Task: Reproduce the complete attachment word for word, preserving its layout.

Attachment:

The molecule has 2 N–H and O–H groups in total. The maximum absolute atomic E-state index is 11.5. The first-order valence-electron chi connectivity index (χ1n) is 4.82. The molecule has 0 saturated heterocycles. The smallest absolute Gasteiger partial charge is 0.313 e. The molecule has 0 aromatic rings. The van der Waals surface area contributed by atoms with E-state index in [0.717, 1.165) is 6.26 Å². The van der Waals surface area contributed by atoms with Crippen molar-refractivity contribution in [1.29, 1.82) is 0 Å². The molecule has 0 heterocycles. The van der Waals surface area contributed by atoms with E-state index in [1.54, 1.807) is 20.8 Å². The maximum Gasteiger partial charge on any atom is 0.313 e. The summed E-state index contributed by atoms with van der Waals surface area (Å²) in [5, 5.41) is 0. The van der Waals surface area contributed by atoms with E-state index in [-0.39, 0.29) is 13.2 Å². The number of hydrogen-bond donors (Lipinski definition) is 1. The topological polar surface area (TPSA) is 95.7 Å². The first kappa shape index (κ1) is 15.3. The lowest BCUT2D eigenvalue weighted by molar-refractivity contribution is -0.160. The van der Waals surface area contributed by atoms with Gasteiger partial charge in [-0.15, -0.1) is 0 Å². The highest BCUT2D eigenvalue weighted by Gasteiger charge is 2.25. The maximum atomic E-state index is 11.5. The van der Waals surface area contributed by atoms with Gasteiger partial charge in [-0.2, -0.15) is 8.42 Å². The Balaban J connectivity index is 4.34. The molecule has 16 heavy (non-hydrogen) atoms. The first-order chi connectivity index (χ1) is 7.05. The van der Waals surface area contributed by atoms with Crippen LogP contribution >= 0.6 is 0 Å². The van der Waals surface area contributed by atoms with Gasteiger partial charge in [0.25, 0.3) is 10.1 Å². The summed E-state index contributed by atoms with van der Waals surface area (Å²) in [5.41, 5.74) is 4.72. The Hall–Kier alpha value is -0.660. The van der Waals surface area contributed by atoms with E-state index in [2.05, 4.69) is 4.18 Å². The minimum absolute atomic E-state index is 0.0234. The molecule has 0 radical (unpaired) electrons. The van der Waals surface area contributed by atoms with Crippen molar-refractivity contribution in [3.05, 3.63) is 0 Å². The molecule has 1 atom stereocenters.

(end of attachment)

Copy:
The molecule has 2 N–H and O–H groups in total. The maximum absolute atomic E-state index is 11.5. The first-order valence-electron chi connectivity index (χ1n) is 4.82. The molecule has 0 saturated heterocycles. The smallest absolute Gasteiger partial charge is 0.313 e. The molecule has 0 aromatic rings. The van der Waals surface area contributed by atoms with E-state index in [0.717, 1.165) is 6.26 Å². The van der Waals surface area contributed by atoms with Crippen molar-refractivity contribution in [1.29, 1.82) is 0 Å². The molecule has 0 heterocycles. The van der Waals surface area contributed by atoms with E-state index in [1.54, 1.807) is 20.8 Å². The maximum Gasteiger partial charge on any atom is 0.313 e. The summed E-state index contributed by atoms with van der Waals surface area (Å²) in [5, 5.41) is 0. The van der Waals surface area contributed by atoms with E-state index in [-0.39, 0.29) is 13.2 Å². The number of hydrogen-bond donors (Lipinski definition) is 1. The topological polar surface area (TPSA) is 95.7 Å². The first kappa shape index (κ1) is 15.3. The lowest BCUT2D eigenvalue weighted by molar-refractivity contribution is -0.160. The van der Waals surface area contributed by atoms with Gasteiger partial charge in [-0.15, -0.1) is 0 Å². The highest BCUT2D eigenvalue weighted by Gasteiger charge is 2.25. The maximum atomic E-state index is 11.5. The van der Waals surface area contributed by atoms with Gasteiger partial charge in [-0.2, -0.15) is 8.42 Å². The Balaban J connectivity index is 4.34. The molecule has 16 heavy (non-hydrogen) atoms. The first-order chi connectivity index (χ1) is 7.05. The van der Waals surface area contributed by atoms with Crippen LogP contribution >= 0.6 is 0 Å². The van der Waals surface area contributed by atoms with Gasteiger partial charge in [0.25, 0.3) is 10.1 Å². The summed E-state index contributed by atoms with van der Waals surface area (Å²) in [5.41, 5.74) is 4.72. The Hall–Kier alpha value is -0.660. The van der Waals surface area contributed by atoms with E-state index in [2.05, 4.69) is 4.18 Å². The minimum absolute atomic E-state index is 0.0234. The molecule has 0 radical (unpaired) electrons. The van der Waals surface area contributed by atoms with Crippen molar-refractivity contribution in [3.05, 3.63) is 0 Å². The molecule has 1 atom stereocenters.